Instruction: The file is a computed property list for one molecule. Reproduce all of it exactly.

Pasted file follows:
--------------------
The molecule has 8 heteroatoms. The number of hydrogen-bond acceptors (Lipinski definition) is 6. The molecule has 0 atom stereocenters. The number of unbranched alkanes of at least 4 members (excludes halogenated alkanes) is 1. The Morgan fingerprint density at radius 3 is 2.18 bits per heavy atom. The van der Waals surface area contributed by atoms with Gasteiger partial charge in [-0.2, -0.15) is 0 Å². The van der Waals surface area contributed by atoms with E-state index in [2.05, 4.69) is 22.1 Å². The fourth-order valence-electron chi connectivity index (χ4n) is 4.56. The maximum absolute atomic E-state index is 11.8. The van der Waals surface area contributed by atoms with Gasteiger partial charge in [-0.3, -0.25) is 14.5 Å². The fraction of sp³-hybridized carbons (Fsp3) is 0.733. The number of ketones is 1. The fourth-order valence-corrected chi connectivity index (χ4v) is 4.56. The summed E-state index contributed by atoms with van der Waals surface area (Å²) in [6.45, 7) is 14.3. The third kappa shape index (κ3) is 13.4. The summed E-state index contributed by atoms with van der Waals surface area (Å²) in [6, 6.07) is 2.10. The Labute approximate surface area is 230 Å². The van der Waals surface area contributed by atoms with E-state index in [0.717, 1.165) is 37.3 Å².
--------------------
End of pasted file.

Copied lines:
The molecule has 8 heteroatoms. The number of hydrogen-bond acceptors (Lipinski definition) is 6. The molecule has 0 atom stereocenters. The number of unbranched alkanes of at least 4 members (excludes halogenated alkanes) is 1. The Morgan fingerprint density at radius 3 is 2.18 bits per heavy atom. The van der Waals surface area contributed by atoms with Gasteiger partial charge in [-0.2, -0.15) is 0 Å². The van der Waals surface area contributed by atoms with E-state index in [2.05, 4.69) is 22.1 Å². The fourth-order valence-electron chi connectivity index (χ4n) is 4.56. The maximum absolute atomic E-state index is 11.8. The van der Waals surface area contributed by atoms with Gasteiger partial charge in [-0.3, -0.25) is 14.5 Å². The fraction of sp³-hybridized carbons (Fsp3) is 0.733. The number of ketones is 1. The fourth-order valence-corrected chi connectivity index (χ4v) is 4.56. The summed E-state index contributed by atoms with van der Waals surface area (Å²) in [6.45, 7) is 14.3. The third kappa shape index (κ3) is 13.4. The summed E-state index contributed by atoms with van der Waals surface area (Å²) in [6, 6.07) is 2.10. The Labute approximate surface area is 230 Å². The van der Waals surface area contributed by atoms with E-state index in [0.717, 1.165) is 37.3 Å².